Brian Manusama, a Gartner analyst who is senior director of Customer Experience and Technologies, is bullish on the potential and progress of voice assistants in the enterprise. But he says companies may struggle with implementing the technology. Some simply don’t know where to begin in terms of integrating voice assistants. Those that do dive in, face the complex task of restructuring some of their data and internal systems to make their information responsive to natural language commands.

“Just having an Alexa on your desk provides you with the possibility of speaking and listening,” says Manusama. “But there is a whole range of technologies behind this. And each one is a potential point of failure.”

The big names behind voice assistants are turning their attention to the enterprise to help address these challenges.

Last year, Amazon launched Alexa for Business, which focuses on helping companies build features, or what the company calls “skills” that work with the voice assistant. Some of the initial skills included using Alexa to facilitate video and audio conference calls as well as interacting with productivity tools like email. Critically, Alexa for Business allows companies to build skills that only work with their internal systems.

In May 2017, Cisco paid $125 million to acquire MindMeld, a startup that uses artificial intelligence to create voice interfaces and chat bots for companies. Cisco used the startup’s technology to create Cisco Spark Assistant, a voice assistant that can manage internal meetings, including reminders, scheduling, note taking, and conference people into meetings.

Last year, IBM launched Watson Assistant, a platform that helps customers build voice-activated virtual assistants for their own products. And, Microsoft rolled out a skills kit for enterprise users that allows them to tap into its Cortana voice assistant. (Microsoft struck a deal with Amazon that allows voice assistants to run on each other’s hardware.)

Salesforce has joined this race by both developing its own voice assistant platform, Einstein Voice, and partnering with Apple to build Siri into many of its apps and products.

In Europe, Paris-based Snips has developed a privacy-focused voice assistant technology that processes information on a device rather than the cloud. It recently launched a partner program to help OEM’s build voice assistants into their products. And Spain’s Sherpa has created a platform to let businesses use voice features to bring predictive recommendations to their consumer services.

One of the sector’s earliest pioneers is, which was founded in 2012. The U.S. company has built a conversational platform for sales teams that can be controlled using voice, chat or text messages and that connects to their Customer Relationship Management (CRM) systems. By making personal assistants more broadly available and easier to use, the startup aims to let sales people use their voice to automate daily administrative chores so they can spend more time focused on their core job.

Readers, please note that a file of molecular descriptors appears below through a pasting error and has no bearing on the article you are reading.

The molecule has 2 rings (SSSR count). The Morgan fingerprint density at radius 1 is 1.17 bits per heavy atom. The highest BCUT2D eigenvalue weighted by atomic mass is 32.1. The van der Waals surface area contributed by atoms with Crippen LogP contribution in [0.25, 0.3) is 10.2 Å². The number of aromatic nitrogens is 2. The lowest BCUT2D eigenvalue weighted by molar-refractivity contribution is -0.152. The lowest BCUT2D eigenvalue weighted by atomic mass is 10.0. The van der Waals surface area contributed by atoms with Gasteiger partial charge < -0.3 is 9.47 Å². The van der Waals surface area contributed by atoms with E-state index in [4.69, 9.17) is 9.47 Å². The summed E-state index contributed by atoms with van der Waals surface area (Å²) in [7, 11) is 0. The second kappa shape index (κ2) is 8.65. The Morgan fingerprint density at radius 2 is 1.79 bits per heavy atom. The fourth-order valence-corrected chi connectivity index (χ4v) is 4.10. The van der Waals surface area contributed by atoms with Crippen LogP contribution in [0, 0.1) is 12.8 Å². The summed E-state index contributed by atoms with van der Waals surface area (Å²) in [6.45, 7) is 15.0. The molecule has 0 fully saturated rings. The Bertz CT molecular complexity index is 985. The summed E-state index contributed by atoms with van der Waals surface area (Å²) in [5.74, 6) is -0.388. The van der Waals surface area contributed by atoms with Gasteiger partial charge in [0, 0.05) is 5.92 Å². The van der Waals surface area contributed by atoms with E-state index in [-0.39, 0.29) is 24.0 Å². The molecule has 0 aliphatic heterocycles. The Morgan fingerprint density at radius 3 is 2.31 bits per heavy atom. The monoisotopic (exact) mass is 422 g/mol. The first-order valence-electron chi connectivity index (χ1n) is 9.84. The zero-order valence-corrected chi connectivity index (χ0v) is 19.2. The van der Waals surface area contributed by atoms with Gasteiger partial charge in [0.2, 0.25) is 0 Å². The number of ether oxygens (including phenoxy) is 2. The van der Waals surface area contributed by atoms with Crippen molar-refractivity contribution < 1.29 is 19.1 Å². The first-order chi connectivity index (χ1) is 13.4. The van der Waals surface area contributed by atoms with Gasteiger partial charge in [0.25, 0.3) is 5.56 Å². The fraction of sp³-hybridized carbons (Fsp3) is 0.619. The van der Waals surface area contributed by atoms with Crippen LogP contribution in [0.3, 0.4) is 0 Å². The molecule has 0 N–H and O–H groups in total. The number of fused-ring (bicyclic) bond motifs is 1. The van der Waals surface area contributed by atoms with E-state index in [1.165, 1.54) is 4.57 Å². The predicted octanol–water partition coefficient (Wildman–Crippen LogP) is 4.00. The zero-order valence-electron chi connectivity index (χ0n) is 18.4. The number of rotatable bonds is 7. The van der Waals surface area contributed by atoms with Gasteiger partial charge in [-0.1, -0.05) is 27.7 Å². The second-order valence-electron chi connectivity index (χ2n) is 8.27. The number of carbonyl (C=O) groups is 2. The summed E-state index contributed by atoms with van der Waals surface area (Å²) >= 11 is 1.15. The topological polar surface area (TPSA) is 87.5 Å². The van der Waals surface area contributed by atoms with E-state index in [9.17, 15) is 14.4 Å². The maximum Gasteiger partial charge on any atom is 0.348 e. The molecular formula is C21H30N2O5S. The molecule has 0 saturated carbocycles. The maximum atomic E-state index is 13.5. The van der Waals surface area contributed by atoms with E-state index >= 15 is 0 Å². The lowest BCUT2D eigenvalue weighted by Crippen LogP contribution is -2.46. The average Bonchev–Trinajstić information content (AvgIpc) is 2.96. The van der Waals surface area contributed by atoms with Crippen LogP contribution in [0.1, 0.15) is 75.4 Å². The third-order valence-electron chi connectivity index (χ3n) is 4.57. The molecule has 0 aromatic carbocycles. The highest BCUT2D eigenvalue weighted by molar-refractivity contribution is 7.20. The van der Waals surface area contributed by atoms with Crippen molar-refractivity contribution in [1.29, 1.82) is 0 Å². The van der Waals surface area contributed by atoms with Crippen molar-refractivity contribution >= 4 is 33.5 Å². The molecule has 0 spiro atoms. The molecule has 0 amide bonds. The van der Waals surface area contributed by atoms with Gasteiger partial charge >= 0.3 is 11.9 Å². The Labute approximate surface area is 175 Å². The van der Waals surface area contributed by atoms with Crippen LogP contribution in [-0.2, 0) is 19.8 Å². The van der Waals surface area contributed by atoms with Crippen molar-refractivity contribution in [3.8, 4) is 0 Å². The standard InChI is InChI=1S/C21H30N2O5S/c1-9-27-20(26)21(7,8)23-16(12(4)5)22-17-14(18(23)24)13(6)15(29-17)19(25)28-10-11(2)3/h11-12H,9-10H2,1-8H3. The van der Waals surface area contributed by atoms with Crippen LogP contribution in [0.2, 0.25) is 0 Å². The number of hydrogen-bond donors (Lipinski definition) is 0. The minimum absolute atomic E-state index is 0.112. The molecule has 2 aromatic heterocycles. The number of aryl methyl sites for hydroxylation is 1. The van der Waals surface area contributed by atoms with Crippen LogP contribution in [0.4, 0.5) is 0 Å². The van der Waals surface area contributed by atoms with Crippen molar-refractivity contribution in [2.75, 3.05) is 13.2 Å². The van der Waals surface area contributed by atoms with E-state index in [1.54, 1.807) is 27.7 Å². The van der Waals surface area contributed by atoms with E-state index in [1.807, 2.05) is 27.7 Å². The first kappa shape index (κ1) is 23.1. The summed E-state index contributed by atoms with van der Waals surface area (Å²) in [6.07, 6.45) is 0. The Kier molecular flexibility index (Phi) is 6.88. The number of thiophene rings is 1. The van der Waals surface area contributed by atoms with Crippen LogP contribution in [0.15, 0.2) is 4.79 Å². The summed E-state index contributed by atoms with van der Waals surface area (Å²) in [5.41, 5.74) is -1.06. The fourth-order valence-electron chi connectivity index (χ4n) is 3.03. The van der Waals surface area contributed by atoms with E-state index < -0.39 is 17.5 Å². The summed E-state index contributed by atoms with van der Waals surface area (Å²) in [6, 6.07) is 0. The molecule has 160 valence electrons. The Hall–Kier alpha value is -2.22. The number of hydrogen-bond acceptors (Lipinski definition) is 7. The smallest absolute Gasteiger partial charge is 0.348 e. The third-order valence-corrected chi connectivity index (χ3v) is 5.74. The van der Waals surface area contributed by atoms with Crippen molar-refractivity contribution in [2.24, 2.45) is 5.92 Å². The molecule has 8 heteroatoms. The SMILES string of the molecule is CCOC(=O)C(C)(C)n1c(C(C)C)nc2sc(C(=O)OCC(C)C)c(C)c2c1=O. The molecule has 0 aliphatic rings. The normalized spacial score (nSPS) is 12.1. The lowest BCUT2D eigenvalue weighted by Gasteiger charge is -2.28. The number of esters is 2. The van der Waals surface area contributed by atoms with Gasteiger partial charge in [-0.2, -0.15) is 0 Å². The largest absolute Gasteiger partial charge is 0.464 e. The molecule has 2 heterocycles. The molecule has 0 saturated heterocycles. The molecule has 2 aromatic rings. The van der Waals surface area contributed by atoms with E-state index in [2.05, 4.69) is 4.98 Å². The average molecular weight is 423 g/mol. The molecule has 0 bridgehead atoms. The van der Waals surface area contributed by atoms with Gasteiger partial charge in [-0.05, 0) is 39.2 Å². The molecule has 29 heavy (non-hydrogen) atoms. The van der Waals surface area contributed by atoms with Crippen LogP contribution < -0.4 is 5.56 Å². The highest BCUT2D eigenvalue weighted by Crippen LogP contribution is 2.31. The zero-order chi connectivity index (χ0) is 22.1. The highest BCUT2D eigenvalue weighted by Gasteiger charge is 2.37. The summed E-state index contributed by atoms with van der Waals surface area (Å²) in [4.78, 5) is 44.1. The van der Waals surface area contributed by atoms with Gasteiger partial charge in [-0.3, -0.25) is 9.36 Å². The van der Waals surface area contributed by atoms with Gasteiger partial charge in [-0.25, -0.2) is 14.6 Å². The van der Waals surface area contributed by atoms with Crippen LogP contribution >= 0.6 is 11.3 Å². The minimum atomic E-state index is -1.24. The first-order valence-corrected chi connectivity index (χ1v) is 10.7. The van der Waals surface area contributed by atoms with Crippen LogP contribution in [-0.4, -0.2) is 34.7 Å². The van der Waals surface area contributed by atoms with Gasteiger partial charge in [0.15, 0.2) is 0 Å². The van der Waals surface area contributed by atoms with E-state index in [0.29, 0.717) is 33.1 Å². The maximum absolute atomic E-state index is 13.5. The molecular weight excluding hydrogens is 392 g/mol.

For salespeople who are constantly on the move, having to stop to send and respond to emails, schedule meetings, search for documents, or access the CRM to get the information they need is a time killer, says founder and CEO Chuck Ganapathi. The platform allows those sales people to do all those things using voice or simple text commands.

Today, has about 100 employees in the U.S., Europe and India. Its financial backers include Microsoft, Salesforce and Amazon, who see it as a way to make their own CRMs more user friendly for sales people.

Voice assistance is an important new tool for business, Amazon CTO Werner Vogels wrote in a blog posting. “Using your voice is powerful because it’s spontaneous, intuitive and enables you to interact with technology in the most natural way possible. It may well be considered the universal user interface.”

About the author

Jennifer L. Schenker

Jennifer L. Schenker, an award-winning journalist, has been covering the global tech industry from Europe since 1985, working full-time, at various points in her career for the Wall Street Journal Europe, Time Magazine, International Herald Tribune, Red Herring and BusinessWeek. She is currently the editor-in-chief of The Innovator, an English-language global publication about the digital transformation of business. Jennifer was voted one of the 50 most inspiring women in technology in Europe in 2015 and 2016 and was named by Forbes Magazine in 2018 as one of the 30 women leaders disrupting tech in France. She has been a World Economic Forum Tech Pioneers judge for 20 years. She lives in Paris and has dual U.S. and French citizenship.